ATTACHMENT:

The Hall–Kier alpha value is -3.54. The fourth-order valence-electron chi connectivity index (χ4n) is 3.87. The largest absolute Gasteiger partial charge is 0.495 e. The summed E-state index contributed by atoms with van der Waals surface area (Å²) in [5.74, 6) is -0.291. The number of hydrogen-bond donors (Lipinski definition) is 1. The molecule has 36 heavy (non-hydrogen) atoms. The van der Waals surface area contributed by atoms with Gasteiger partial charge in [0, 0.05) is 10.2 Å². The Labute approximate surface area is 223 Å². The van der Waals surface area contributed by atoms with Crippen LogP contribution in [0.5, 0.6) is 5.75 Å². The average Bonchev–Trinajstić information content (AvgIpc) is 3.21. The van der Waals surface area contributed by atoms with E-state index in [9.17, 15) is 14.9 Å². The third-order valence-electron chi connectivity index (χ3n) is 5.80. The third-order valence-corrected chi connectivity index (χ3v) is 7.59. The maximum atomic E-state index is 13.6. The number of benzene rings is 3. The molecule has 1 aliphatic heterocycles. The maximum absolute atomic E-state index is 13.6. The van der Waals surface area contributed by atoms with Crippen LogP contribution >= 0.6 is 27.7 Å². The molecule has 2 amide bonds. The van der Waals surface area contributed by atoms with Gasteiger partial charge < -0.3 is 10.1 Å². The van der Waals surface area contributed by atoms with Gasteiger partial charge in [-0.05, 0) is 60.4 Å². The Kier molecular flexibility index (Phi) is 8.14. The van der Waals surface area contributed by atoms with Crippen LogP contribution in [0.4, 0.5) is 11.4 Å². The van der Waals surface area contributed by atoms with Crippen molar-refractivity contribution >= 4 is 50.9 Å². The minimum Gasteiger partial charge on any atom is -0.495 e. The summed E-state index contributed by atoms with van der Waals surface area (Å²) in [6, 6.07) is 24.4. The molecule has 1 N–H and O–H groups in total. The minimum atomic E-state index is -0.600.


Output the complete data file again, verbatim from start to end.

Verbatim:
The Hall–Kier alpha value is -3.54. The fourth-order valence-electron chi connectivity index (χ4n) is 3.87. The largest absolute Gasteiger partial charge is 0.495 e. The summed E-state index contributed by atoms with van der Waals surface area (Å²) in [5.74, 6) is -0.291. The number of hydrogen-bond donors (Lipinski definition) is 1. The molecule has 36 heavy (non-hydrogen) atoms. The van der Waals surface area contributed by atoms with Gasteiger partial charge in [0, 0.05) is 10.2 Å². The Labute approximate surface area is 223 Å². The van der Waals surface area contributed by atoms with Crippen LogP contribution in [0.5, 0.6) is 5.75 Å². The average Bonchev–Trinajstić information content (AvgIpc) is 3.21. The van der Waals surface area contributed by atoms with E-state index in [9.17, 15) is 14.9 Å². The third-order valence-electron chi connectivity index (χ3n) is 5.80. The third-order valence-corrected chi connectivity index (χ3v) is 7.59. The maximum atomic E-state index is 13.6. The number of benzene rings is 3. The molecule has 1 aliphatic heterocycles. The maximum absolute atomic E-state index is 13.6. The van der Waals surface area contributed by atoms with Crippen LogP contribution >= 0.6 is 27.7 Å². The molecule has 2 amide bonds. The van der Waals surface area contributed by atoms with Gasteiger partial charge < -0.3 is 10.1 Å². The van der Waals surface area contributed by atoms with Gasteiger partial charge in [-0.05, 0) is 60.4 Å². The Kier molecular flexibility index (Phi) is 8.14. The van der Waals surface area contributed by atoms with Crippen LogP contribution in [0.4, 0.5) is 11.4 Å². The van der Waals surface area contributed by atoms with Crippen molar-refractivity contribution >= 4 is 50.9 Å². The minimum Gasteiger partial charge on any atom is -0.495 e. The summed E-state index contributed by atoms with van der Waals surface area (Å²) in [6, 6.07) is 24.4. The molecule has 1 N–H and O–H groups in total. The minimum atomic E-state index is -0.600.